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Posted: April 28, 2013  

Adventure Racing: Women battle for record time in Routeburn Classic adventure run

A ‘window’ of fine weather and a battle supreme between two of New Zealand’s top female distance runners made for a sensational tenth anniversary Routeburn Classic yesterday (April 27 2013).

The exclusive adventure run is staged on New Zealand’s world famous Routeburn Track.

Dunedin’s Victoria Beck took out top honours in the Peak Performers Women’s division in a new women’s record time of 3hrs 25min 14sec, beating fellow Dunedin-ite Whitney Dagg, women’s champion for the past two years, into second spot with a time of 3:35:51. Third was Helen Gillespie of Hokitika in 3:37:36.

Dagg is training for a super-endurance race so astoundingly turned around at the finish line and ran back to The Divide and Te Anau.

Beck said she did not know what to expect from the run as it was her first time.

“I was worried it would be really technical, but it was better than I had imagined and I had it in the back of mind that it would be possible to win,” she said.

“Because I didn’t know what to expect I was a bit tentative going down the first big descent and Whitney caught me at the 10k mark, but that put some fire behind me going up the next climb I and I pulled away again. “I really hope to be back next year -- the organising crew was just awesome, it’s such a cool event.”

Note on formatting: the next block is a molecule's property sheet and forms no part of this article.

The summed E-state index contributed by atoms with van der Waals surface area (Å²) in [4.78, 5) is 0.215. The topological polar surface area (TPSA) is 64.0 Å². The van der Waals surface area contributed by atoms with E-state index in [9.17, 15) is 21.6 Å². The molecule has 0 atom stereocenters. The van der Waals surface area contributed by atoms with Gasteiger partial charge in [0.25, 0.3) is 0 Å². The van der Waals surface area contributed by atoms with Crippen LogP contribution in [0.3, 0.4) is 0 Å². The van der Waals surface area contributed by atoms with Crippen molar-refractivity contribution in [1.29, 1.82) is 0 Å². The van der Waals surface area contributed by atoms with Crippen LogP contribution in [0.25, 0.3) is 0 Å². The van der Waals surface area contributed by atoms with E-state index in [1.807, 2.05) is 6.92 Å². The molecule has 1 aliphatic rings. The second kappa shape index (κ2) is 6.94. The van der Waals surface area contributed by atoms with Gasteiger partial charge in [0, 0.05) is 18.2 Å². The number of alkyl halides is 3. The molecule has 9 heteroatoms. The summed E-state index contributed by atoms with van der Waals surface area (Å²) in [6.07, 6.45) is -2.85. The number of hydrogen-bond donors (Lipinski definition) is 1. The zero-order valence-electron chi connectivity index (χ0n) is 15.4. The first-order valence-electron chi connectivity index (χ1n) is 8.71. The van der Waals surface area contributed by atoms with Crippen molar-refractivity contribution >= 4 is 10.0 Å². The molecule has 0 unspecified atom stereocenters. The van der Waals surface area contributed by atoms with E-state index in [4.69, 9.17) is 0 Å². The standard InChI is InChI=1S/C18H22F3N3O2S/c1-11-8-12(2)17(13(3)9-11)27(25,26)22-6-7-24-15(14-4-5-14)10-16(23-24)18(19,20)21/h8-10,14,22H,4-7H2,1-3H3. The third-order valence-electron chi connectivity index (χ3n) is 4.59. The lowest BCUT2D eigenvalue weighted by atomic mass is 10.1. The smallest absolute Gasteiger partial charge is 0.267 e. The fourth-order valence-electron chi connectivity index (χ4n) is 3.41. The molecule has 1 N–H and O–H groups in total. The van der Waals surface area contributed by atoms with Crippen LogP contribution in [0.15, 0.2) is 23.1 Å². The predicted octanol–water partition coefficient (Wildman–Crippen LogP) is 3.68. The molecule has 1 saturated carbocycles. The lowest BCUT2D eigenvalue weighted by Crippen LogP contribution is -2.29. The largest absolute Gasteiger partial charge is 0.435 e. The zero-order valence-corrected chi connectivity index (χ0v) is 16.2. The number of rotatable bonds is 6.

Slippery track conditions due to heavy overnight rain saw slower times for the top male contenders than 2012, but Luke Hurring from Timaru still put in an impressive time of 3:03:49 to take out top honours, with Dallas Wichman second in 3:03:55 and Thijs (correct) Hubber third in 3:10:33.

Luke Hurring said it was the first time he’d competed in the Routeburn Classic, joining a friend from Auckland.

He has mainly competed previously in 5,000m and 10,000m track races but said he had been “mixing it up a little” and recently competed in the Wanaka Challenge Half Iron Man.

“The Routeburn was absolutely incredible,” he said. “I had no expectations of the course as it was my first time so the slightly damp conditions didn’t faze me and I was happy with my race, it was good fun!

“Because I’d never seen the terrain before it was perfect opportunity to check out the stunning scenery, lakes, valleys and mountains. I’d definitely like to return and do it again, it was pretty spectacular!”

Local Queenstown runner Mark Douglas also set his own record of sorts – having competed in all ten Routeburn Classics, he was last across the line in 7:12:26, despite battling hip problems.

Running for the first time was his daughter Fleur Douglas who completed the course about an hour before her Dad. His record was noted with the surprise presentation of the 'Mark Douglas Perseverance Trophy' at the awards presentation on Saturday night, marking his decade of achievement.

Mr Douglas said he was “never going to not do it”, despite the pain.